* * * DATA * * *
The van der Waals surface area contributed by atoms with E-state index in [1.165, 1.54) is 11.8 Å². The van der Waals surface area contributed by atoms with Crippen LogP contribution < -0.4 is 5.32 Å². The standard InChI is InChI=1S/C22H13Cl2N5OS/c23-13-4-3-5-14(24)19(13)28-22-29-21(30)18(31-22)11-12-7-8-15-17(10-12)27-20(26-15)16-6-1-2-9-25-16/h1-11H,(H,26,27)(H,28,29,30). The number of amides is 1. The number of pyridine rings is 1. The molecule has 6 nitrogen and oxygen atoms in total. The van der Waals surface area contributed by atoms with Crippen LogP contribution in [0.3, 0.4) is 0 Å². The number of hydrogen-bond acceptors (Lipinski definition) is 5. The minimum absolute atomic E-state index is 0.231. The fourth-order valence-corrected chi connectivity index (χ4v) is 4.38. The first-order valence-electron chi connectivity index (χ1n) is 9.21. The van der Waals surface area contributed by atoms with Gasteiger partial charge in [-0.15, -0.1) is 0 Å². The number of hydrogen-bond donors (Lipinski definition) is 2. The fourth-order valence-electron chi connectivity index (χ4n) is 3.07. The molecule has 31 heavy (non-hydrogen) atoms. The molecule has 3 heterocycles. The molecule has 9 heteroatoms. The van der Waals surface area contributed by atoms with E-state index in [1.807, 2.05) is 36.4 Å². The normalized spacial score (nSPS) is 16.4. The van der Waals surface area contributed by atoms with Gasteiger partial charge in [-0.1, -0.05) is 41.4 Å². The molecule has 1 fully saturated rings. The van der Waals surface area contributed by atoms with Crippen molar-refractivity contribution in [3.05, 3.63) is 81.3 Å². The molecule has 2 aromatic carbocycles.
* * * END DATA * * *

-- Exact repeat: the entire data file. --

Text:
The van der Waals surface area contributed by atoms with E-state index in [1.165, 1.54) is 11.8 Å². The van der Waals surface area contributed by atoms with Crippen LogP contribution < -0.4 is 5.32 Å². The standard InChI is InChI=1S/C22H13Cl2N5OS/c23-13-4-3-5-14(24)19(13)28-22-29-21(30)18(31-22)11-12-7-8-15-17(10-12)27-20(26-15)16-6-1-2-9-25-16/h1-11H,(H,26,27)(H,28,29,30). The number of amides is 1. The number of pyridine rings is 1. The molecule has 6 nitrogen and oxygen atoms in total. The van der Waals surface area contributed by atoms with Crippen LogP contribution in [0.3, 0.4) is 0 Å². The number of hydrogen-bond acceptors (Lipinski definition) is 5. The minimum absolute atomic E-state index is 0.231. The fourth-order valence-corrected chi connectivity index (χ4v) is 4.38. The first-order valence-electron chi connectivity index (χ1n) is 9.21. The van der Waals surface area contributed by atoms with Gasteiger partial charge in [-0.15, -0.1) is 0 Å². The number of hydrogen-bond donors (Lipinski definition) is 2. The fourth-order valence-electron chi connectivity index (χ4n) is 3.07. The molecule has 31 heavy (non-hydrogen) atoms. The molecule has 3 heterocycles. The molecule has 9 heteroatoms. The van der Waals surface area contributed by atoms with E-state index in [1.807, 2.05) is 36.4 Å². The normalized spacial score (nSPS) is 16.4. The van der Waals surface area contributed by atoms with Gasteiger partial charge in [-0.1, -0.05) is 41.4 Å². The molecule has 1 fully saturated rings. The van der Waals surface area contributed by atoms with Crippen molar-refractivity contribution in [3.05, 3.63) is 81.3 Å². The molecule has 2 aromatic carbocycles.